Q&A: Raquel E. Burgos, MD, Highlights Early Type 1 Diabetes Care

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The Beyond Type 1 Science Advisory Council member explains the warning signs of diabetes.

Raquel E. Burgos, MD

Raquel E. Burgos, MD

Type 1 diabetes is a life-changing condition that can be far more manageable if caught at its earliest stages. Raquel E. Burgos, MD, of the Beyond Type 1 Science Advisory Council at BeyondType1.org, shared with MD Magazine how the disease has affected her own family, as well as her advice for an early diagnosis and treatment approach.

What are some of the warning signs of type 1 diabetes?

As a general pediatrician, the warning signs I most often see are excessive thirst and excessive urination. Oftentimes, weight loss is also noted, and parents share their child has had a recent viral illness. Some families report their child has complained of abdominal pain or has had a poor appetite. Sometimes parents have even noted a fruity odor to their child’s breath.

What’s your personal stake to the disease?

I have many personal ties to type 1 diabetes. My youngest sister and niece were both diagnosed at age 5. While already a practicing general pediatrician, my middle son was diagnosed at age 3. He was extremely thirsty and had a bedwetting episode, and was diagnosed with a quick urine and blood test. hankfully, he was diagnosed early with a blood sugar just over 200. I also have a cousin who was diagnosed at age 40.

Over the course of my career, I have diagnosed, cared for and supported many patients and families with type 1 diabetes. I feel strongly about all general practitioners and parents being educated and reminded of type 1 warning signs so patients can be diagnosed early and prior to the onset of diabetic ketoacidosis. With that, spread the word. Share the warning signs of type 1 diabetes with everyone you know. Remind your colleagues about these signs and how it’s easy in office labs to diagnose or rule out type 1 diabetes. This is especially important during busy illness seasons. Early diagnoses save lives!

How can an early diagnosis save lives?

Early diagnosis is key. If a new type 1 diabetic can be diagnosed early, before blood glucose levels have risen to life threatening ranges, long, inpatient intensive care unit hospitalizations and serious complications can be prevented.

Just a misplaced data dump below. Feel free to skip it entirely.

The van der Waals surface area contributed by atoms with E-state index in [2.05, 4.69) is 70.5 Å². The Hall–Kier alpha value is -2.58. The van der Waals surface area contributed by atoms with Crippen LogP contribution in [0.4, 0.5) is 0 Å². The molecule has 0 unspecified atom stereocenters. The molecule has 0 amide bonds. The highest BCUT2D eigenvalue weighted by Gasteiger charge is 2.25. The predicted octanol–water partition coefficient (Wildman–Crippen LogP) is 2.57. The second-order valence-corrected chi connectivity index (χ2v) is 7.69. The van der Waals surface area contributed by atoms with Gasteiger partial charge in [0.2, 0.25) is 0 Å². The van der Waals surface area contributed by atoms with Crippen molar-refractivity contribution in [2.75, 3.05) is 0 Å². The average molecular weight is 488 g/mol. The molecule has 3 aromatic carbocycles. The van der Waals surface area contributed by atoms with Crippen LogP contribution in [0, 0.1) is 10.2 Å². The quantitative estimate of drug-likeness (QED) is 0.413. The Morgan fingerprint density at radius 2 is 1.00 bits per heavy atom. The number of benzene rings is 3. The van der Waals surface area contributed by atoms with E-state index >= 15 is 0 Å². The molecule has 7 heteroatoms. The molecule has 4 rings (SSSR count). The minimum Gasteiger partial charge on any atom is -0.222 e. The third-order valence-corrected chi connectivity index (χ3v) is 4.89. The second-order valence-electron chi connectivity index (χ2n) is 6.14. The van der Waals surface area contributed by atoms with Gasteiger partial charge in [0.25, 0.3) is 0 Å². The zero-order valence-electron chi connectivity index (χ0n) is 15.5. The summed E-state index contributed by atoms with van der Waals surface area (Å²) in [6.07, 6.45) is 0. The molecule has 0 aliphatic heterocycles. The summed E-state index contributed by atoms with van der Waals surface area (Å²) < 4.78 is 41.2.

When first warning signs are noticed by parents (excessive thirst/excessive urination), they should be reported to a doctor. A diagnosis can be reached with a few, simple, in office labs such as a urine dip and a finger stick blood glucose.

We need primary care doctors everywhere to remember type 1 diabetes in their differential diagnosis. When seeing a sick patient of any age with fatigue, poor appetite, abdominal complaints and weight loss, ask about excessive thirst and/or excessive urination. A few key questions and responses on history can raise one’s index of suspicion.

If the diagnosis is made, care and treatment by an endocrinologist inclusive of education, blood glucose testing, carb counting and insulin injections can begin. If diagnosis happens early, a patient may even be managed outpatient or with a short educational and therapeutic hospital stay to get care underway.

What is diabetic ketoacidosis?

Diabetic ketoacidosis (DKA) is a serious complication of diabetes that occurs when the body produces high levels of blood acids called ketones. The condition develops when the body can't produce enough insulin (or isn’t receiving enough via injections) and blood glucoses are typically very high (300-plus) for a sustained period of time. DKA occurs for some at initial diagnosis or for others with concurrent illness or poor glucose control.

If a type 1 diabetic is experiencing high blood sugars, a quick urine dipstick test can be done at home to look for ketones. If a patient is with high blood sugars and ketones they must seek care right away.

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